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Despite veto override, McCrory says he won't carry out welfare drug testing

Tasting the defeat of overrides on his first two vetoes, a defiant Gov. Pat McCrory said Wednesday that he still won't implement one of the bills the General Assembly passed because lawmakers didn't give him enough money to do so.

Barely an hour after the Senate completed the overrides first started by the House late Tuesday, McCrory used a State Board of Education meeting to criticize fellow Republicans for passing a bill requiring drug-testing for certain welfare recipients.

Legislators set aside $145,000 in the state budget to carry out the drug-testing law. But McCrory's health and human services agency said the law required an additional $300,000 to make computer changes, not including expenses incurred by all 100 counties.

"The executive branch will not take any action on the new law's implementation until sufficient funds with this unfunded mandate are provided," the governor said in a statement.

Legislative leaders were taken aback by McCrory's announcement and wondered aloud how he could avoid carrying out a new law that was approved in July and whose veto was overridden by wide margins. The drug testing of Work First applicants and recipients wouldn't begin until next summer.

"It seems like a little instrument called the state constitution has been forgotten, and the powers of the three branches of government," Sen. Tom Apodaca, R-Henderson, the Senate Rules Committee chairman, told reporters. The North Carolina constitution says the governor "shall take care that the laws be faithfully executed."

"All governors, without regard to party, swear an oath to uphold the constitution," Senate leader Phil Berger, R-Rockingham, said in a statement. "We expect Gov. McCrory to perform his constitutional duty to enforce the law."

Senate Minority Leader Martin Nesbitt, D-Buncombe, added the governor is "trying to pass the blame for the budget he signed and put himself above the law."

It took senators less than 10 minutes of floor debate to override the drug-testing veto and the veto of another bill that allows employers to create a new definition of a temporary worker that could help them avoid participating in the federal E-Verify program, a system that electronically verifies workers' legal status.

McCrory claimed the second veto override would create a loophole that would allow all sorts of industries — not just the agricultural interests that had sought the change — to hire immigrants who are in the country illegally.

The governor said he would "explore all legal and executive authority to ensure that the letter and spirit of our nation's immigration law is followed."

Potentially setting up a new confrontation with lawmakers, the governor also blamed Republican legislative leaders for putting too much education policy into the state budget bill, which he signed into law, rather than dealing with it in separate legislation.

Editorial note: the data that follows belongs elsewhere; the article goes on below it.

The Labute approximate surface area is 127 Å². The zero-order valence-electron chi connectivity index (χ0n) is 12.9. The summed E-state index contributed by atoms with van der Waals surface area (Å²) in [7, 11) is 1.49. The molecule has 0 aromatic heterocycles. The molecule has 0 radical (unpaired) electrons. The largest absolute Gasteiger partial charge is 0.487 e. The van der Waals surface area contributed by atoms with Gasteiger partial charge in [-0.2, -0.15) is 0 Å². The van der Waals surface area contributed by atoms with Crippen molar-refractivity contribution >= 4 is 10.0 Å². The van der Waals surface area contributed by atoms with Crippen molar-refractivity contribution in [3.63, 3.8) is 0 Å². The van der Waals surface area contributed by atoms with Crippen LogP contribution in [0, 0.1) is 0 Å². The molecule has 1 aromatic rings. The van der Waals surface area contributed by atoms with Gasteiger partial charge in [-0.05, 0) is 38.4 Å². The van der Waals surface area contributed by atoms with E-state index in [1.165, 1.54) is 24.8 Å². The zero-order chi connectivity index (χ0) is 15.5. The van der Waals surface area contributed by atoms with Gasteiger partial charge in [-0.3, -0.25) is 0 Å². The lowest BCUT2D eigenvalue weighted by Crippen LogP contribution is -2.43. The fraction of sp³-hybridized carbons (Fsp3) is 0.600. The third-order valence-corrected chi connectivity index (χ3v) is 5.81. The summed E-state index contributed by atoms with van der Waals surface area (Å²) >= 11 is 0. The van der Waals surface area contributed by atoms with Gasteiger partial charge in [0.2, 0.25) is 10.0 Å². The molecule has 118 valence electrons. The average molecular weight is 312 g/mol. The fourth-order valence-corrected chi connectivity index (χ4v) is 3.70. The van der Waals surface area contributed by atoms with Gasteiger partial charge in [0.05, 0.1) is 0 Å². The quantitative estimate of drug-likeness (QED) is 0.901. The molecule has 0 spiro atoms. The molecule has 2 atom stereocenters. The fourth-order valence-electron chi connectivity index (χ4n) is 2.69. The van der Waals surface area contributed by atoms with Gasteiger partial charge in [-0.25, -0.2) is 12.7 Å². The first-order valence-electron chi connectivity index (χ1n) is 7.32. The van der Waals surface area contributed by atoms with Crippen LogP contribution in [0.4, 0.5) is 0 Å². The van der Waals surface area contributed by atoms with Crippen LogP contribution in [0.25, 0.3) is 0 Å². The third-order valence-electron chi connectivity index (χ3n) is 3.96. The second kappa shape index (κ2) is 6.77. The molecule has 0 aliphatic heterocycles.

One such provision will prevent teachers from receiving salary increases for completing an advanced degree starting in the 2014-15 school year if they weren't paid at the higher level before then. McCrory said the provision would mean many teachers getting advanced degrees won't obtain additional pay because they won't finish before next spring.

"I don't think that's fair," the governor told the education board. The supplement equates to a 10 percent increase for a master's degree and another $253 per month for teachers with doctoral degrees.

McCrory said his state budget office had located money — an investment of more than $10 million — so that all of the more than 3,000 teachers currently seeking advanced degrees will get the salary bump even if they don't finish before the next spring. The governor plans to propose the spending in next year's budget, spokeswoman Kim Genardo said late Wednesday.

Apodaca said legislators worked hard to try to find the right balance between ending the advanced pay supplement and giving teachers the time to complete their degree and still qualify for higher pay.

"We didn't hear any suggestions at that time (from McCrory) on how we could do it," he said.

McCrory said he wants to talk more with legislators about whether ending the advanced-degree salary policy is sound. Eric Guckian, the governor's senior education adviser, said there is conflicting evidence about whether student outcomes improve when a teacher gets a master's degree. But McCrory is responding to feedback from teachers about the end of higher pay for advanced degrees, Guckian said.

Teachers are "feeling insulted by this ... pay issue and they're feeling disrespected, and we honor and respect our teachers," he said. McCrory asked board members to vote Thursday for a policy change that will help teachers earning advanced degrees by this spring qualify for the higher pay.

House Speaker Thom Tillis, R-Mecklenburg, didn't comment on McCrory's plans Wednesday. Two key House Republicans said last week they didn't mean to cut off pay for teachers already enrolled in graduate school.

The motion to override the veto of the drug-test bill passed 34-10. The motion to cancel the veto on changes to how a temporary employee is defined was approved 39-5.

Barring the call of a special session, the General Assembly isn't expected to reconvene until next May.

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